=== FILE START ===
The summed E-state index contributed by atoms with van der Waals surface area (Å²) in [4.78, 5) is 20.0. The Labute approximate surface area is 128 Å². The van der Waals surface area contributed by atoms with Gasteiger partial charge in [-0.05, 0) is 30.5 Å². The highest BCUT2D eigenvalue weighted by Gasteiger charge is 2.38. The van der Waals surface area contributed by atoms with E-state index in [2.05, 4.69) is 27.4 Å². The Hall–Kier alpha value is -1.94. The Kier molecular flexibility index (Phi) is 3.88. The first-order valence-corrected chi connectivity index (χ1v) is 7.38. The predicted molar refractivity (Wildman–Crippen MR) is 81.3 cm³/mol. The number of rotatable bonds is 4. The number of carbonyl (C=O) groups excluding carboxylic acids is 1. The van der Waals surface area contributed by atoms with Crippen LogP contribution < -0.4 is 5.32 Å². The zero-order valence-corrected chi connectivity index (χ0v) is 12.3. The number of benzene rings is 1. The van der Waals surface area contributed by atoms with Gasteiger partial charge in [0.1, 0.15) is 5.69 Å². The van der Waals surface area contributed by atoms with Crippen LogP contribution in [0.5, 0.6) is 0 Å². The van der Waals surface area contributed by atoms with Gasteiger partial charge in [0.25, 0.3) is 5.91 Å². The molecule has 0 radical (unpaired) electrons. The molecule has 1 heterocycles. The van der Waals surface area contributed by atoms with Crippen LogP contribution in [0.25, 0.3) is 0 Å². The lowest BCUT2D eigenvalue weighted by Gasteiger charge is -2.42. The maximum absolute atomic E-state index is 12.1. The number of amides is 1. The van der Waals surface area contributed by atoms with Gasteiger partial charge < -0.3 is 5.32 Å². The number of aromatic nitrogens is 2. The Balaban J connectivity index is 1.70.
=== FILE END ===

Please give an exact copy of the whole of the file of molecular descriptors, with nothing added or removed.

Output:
The summed E-state index contributed by atoms with van der Waals surface area (Å²) in [4.78, 5) is 20.0. The Labute approximate surface area is 128 Å². The van der Waals surface area contributed by atoms with Gasteiger partial charge in [-0.05, 0) is 30.5 Å². The highest BCUT2D eigenvalue weighted by Gasteiger charge is 2.38. The van der Waals surface area contributed by atoms with E-state index in [2.05, 4.69) is 27.4 Å². The Hall–Kier alpha value is -1.94. The Kier molecular flexibility index (Phi) is 3.88. The first-order valence-corrected chi connectivity index (χ1v) is 7.38. The predicted molar refractivity (Wildman–Crippen MR) is 81.3 cm³/mol. The number of rotatable bonds is 4. The number of carbonyl (C=O) groups excluding carboxylic acids is 1. The van der Waals surface area contributed by atoms with Crippen LogP contribution < -0.4 is 5.32 Å². The zero-order valence-corrected chi connectivity index (χ0v) is 12.3. The number of benzene rings is 1. The van der Waals surface area contributed by atoms with Gasteiger partial charge in [0.1, 0.15) is 5.69 Å². The van der Waals surface area contributed by atoms with Crippen LogP contribution in [0.5, 0.6) is 0 Å². The van der Waals surface area contributed by atoms with Gasteiger partial charge in [0.25, 0.3) is 5.91 Å². The molecule has 0 radical (unpaired) electrons. The molecule has 1 heterocycles. The van der Waals surface area contributed by atoms with Crippen LogP contribution in [0.25, 0.3) is 0 Å². The lowest BCUT2D eigenvalue weighted by Gasteiger charge is -2.42. The maximum absolute atomic E-state index is 12.1. The number of amides is 1. The van der Waals surface area contributed by atoms with Gasteiger partial charge < -0.3 is 5.32 Å². The number of aromatic nitrogens is 2. The Balaban J connectivity index is 1.70.